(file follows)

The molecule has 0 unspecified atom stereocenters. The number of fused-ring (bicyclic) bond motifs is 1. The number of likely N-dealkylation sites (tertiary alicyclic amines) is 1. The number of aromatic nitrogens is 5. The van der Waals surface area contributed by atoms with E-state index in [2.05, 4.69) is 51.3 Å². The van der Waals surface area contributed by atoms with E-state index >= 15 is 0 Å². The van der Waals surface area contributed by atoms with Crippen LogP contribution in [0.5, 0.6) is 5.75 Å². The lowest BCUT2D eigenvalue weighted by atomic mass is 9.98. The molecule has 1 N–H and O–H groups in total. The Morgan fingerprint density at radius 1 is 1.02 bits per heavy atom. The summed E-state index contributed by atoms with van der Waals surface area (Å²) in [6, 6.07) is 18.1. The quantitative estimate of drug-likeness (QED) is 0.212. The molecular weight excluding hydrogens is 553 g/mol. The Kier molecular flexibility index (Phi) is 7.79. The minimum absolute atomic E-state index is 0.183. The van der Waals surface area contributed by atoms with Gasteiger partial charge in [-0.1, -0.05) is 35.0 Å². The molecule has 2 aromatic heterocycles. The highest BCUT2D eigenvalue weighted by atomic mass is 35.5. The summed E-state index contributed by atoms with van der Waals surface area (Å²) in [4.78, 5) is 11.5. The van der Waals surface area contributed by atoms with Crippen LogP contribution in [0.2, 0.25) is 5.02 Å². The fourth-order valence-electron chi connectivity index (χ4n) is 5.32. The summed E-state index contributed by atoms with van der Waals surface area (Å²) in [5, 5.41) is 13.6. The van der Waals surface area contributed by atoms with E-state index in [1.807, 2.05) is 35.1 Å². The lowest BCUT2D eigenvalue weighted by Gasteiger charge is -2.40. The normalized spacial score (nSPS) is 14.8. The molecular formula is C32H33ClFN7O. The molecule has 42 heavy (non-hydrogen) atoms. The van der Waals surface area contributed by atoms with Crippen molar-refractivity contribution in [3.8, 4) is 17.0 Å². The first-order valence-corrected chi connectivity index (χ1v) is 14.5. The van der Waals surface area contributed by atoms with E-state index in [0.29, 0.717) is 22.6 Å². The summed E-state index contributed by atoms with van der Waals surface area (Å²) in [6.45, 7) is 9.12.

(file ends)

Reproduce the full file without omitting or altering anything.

The molecule has 0 unspecified atom stereocenters. The number of fused-ring (bicyclic) bond motifs is 1. The number of likely N-dealkylation sites (tertiary alicyclic amines) is 1. The number of aromatic nitrogens is 5. The van der Waals surface area contributed by atoms with E-state index in [2.05, 4.69) is 51.3 Å². The van der Waals surface area contributed by atoms with E-state index >= 15 is 0 Å². The van der Waals surface area contributed by atoms with Crippen LogP contribution in [0.5, 0.6) is 5.75 Å². The lowest BCUT2D eigenvalue weighted by atomic mass is 9.98. The molecule has 1 N–H and O–H groups in total. The Morgan fingerprint density at radius 1 is 1.02 bits per heavy atom. The summed E-state index contributed by atoms with van der Waals surface area (Å²) in [6, 6.07) is 18.1. The quantitative estimate of drug-likeness (QED) is 0.212. The molecular weight excluding hydrogens is 553 g/mol. The Kier molecular flexibility index (Phi) is 7.79. The minimum absolute atomic E-state index is 0.183. The van der Waals surface area contributed by atoms with Gasteiger partial charge in [-0.1, -0.05) is 35.0 Å². The molecule has 2 aromatic heterocycles. The highest BCUT2D eigenvalue weighted by atomic mass is 35.5. The summed E-state index contributed by atoms with van der Waals surface area (Å²) in [4.78, 5) is 11.5. The van der Waals surface area contributed by atoms with Crippen LogP contribution in [0.2, 0.25) is 5.02 Å². The fourth-order valence-electron chi connectivity index (χ4n) is 5.32. The summed E-state index contributed by atoms with van der Waals surface area (Å²) in [5, 5.41) is 13.6. The van der Waals surface area contributed by atoms with E-state index in [1.807, 2.05) is 35.1 Å². The lowest BCUT2D eigenvalue weighted by Gasteiger charge is -2.40. The normalized spacial score (nSPS) is 14.8. The molecular formula is C32H33ClFN7O. The molecule has 42 heavy (non-hydrogen) atoms. The van der Waals surface area contributed by atoms with Crippen molar-refractivity contribution in [3.8, 4) is 17.0 Å². The first-order valence-corrected chi connectivity index (χ1v) is 14.5. The van der Waals surface area contributed by atoms with E-state index in [0.29, 0.717) is 22.6 Å². The summed E-state index contributed by atoms with van der Waals surface area (Å²) in [6.45, 7) is 9.12.